An amazing feat of human ingenuity. Arriving at Mesa Verde you climb from the valley and ascend into the hills. You then drop down to the “Green Table”. As we approached it it was neat to see the tree filled table with the rock bands below.

We toured the museum. We all love learning. Its great to tour museums and visitors centers. There is so much culture, history, geology, and more to be learned in this world. Great to be able to take it with us in the world to come as well. Lately, I’ve been in this interesting study of history and the evolution of man and reconciling it to the history of the biblical account. I’ve been reading the book Sapiens and these items have been weighing on my mind a lot. I know the facts are that Adam and Eve were placed in the garden and there was no death until after the fall and that there has only been about 6000 years since the Fall. How though do I reconcile the theories of millions of years and even tens of thousands of years of human life? Touring this museum brought these questions back up.

After touring the museum we drove around the park to see a few of the dwellings. We were only able to view them due to the season. They were not yet doing tours. Even taking in the views was impressive. For these dwellings to be preserved as well as they have been is impressive. Unfortunately, we were a few days early to be able to do any of the tours. They don’t start them until this Sunday. We will have to come back when we can tour them. We got to as many of the viewpoints as we could to see what we could though. Wow!

These dwellings are amazing.

After touring around Mesa Verde we stopped in Cortez to fuel up and grab groceries for the next couple of days.

Making the loop back up to Utah required the highlight of the trip. At least the highlight for the “been there done that” accomplishment. We headed over to the only place in the United States that you can be in four different states all at one time. I don’t recall having ever been here, but I’m sure I have. However, what a great place to bring the family! They loved the idea of being able to be in four different states at once. It was a bit pricey to get in ($25 for all of us) and not too much to see. Key note – they only take cash so make sure that you hit an ATM in one of the towns on your way down or else you will be out of luck. There isn’t a cash machine for miles. It was worth the memory and experience though. Our oldest claims that this was the best part of the trip so there ya go. Really neat that we are able to get to these cool places so close to home.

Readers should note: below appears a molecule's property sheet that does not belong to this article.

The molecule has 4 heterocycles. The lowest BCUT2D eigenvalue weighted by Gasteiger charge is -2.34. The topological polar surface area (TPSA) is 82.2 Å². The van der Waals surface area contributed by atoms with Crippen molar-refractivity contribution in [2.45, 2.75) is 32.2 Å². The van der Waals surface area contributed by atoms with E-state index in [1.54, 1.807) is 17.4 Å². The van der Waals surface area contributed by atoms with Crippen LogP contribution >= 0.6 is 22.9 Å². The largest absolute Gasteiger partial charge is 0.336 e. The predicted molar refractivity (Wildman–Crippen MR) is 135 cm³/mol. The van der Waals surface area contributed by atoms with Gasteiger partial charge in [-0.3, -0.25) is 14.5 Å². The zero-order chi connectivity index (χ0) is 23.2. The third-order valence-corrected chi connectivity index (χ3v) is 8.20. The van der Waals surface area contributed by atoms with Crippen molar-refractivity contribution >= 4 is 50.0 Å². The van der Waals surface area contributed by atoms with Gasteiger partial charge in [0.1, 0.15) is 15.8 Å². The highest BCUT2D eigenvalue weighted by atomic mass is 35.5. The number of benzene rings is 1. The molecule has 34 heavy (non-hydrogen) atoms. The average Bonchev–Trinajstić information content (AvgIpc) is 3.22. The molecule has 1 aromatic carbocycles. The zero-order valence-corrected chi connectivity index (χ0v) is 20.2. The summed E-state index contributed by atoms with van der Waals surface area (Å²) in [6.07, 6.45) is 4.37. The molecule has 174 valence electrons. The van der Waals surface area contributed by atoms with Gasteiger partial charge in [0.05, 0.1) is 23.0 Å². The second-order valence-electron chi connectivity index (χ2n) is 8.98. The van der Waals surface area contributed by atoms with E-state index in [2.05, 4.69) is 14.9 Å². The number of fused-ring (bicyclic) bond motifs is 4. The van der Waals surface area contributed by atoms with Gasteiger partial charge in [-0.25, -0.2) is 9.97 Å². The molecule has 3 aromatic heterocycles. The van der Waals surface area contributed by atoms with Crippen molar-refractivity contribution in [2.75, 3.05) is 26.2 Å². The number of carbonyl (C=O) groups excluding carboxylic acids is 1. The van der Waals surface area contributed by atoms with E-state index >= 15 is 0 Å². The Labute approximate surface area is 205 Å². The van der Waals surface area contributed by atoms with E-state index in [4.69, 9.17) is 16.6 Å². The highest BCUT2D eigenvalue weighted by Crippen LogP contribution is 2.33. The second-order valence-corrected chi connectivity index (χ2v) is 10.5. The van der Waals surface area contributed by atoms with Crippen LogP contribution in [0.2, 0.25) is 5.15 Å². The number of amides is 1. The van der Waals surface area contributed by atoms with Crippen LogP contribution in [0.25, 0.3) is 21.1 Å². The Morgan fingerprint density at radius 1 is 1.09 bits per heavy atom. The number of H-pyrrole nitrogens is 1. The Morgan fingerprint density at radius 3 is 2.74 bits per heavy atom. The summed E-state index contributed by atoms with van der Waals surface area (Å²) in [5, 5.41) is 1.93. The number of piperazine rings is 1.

After hanging around walking through four different states within a matter of seconds and minutes we hit the road again. We were a little undecided as to where the rest of our trip would take us. We wanted to get to Goosenecks State Park, Valley of the Gods, Natural Bridges National Monument, and Bears Ears. Our plan was to camp at Goosenecks tonight but after a brief drive through Valley of the Gods and stopping at the entrance we discovered that we had no checkbook and all of our cash went to the Navajo at Four Corners. It is still shocking to me that our state park system doesn’t take credit cards. So our stay there did not happen. So instead we got to drive up an awesome road that looks like it was about to run into the mesa. See below.